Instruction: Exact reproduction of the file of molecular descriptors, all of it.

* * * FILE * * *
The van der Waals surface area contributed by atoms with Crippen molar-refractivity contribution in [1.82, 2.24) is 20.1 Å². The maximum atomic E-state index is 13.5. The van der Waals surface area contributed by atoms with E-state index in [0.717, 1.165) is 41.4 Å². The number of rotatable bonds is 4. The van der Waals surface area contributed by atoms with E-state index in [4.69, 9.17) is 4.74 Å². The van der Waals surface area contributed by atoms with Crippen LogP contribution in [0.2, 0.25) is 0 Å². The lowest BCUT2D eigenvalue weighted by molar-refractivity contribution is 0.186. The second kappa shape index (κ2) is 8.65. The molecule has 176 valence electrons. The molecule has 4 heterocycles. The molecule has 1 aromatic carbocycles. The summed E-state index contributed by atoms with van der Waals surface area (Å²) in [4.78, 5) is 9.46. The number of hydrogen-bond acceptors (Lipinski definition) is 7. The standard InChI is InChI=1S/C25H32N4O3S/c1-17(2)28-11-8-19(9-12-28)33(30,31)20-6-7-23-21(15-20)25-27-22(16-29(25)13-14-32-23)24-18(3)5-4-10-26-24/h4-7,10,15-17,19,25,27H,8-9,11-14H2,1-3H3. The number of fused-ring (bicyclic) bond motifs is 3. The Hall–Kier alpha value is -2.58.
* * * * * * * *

The van der Waals surface area contributed by atoms with Crippen molar-refractivity contribution in [1.82, 2.24) is 20.1 Å². The maximum atomic E-state index is 13.5. The van der Waals surface area contributed by atoms with E-state index in [0.717, 1.165) is 41.4 Å². The number of rotatable bonds is 4. The van der Waals surface area contributed by atoms with E-state index in [4.69, 9.17) is 4.74 Å². The van der Waals surface area contributed by atoms with Crippen LogP contribution in [0.2, 0.25) is 0 Å². The lowest BCUT2D eigenvalue weighted by molar-refractivity contribution is 0.186. The second kappa shape index (κ2) is 8.65. The molecule has 176 valence electrons. The molecule has 4 heterocycles. The molecule has 1 aromatic carbocycles. The summed E-state index contributed by atoms with van der Waals surface area (Å²) in [4.78, 5) is 9.46. The number of hydrogen-bond acceptors (Lipinski definition) is 7. The standard InChI is InChI=1S/C25H32N4O3S/c1-17(2)28-11-8-19(9-12-28)33(30,31)20-6-7-23-21(15-20)25-27-22(16-29(25)13-14-32-23)24-18(3)5-4-10-26-24/h4-7,10,15-17,19,25,27H,8-9,11-14H2,1-3H3. The number of fused-ring (bicyclic) bond motifs is 3. The Hall–Kier alpha value is -2.58.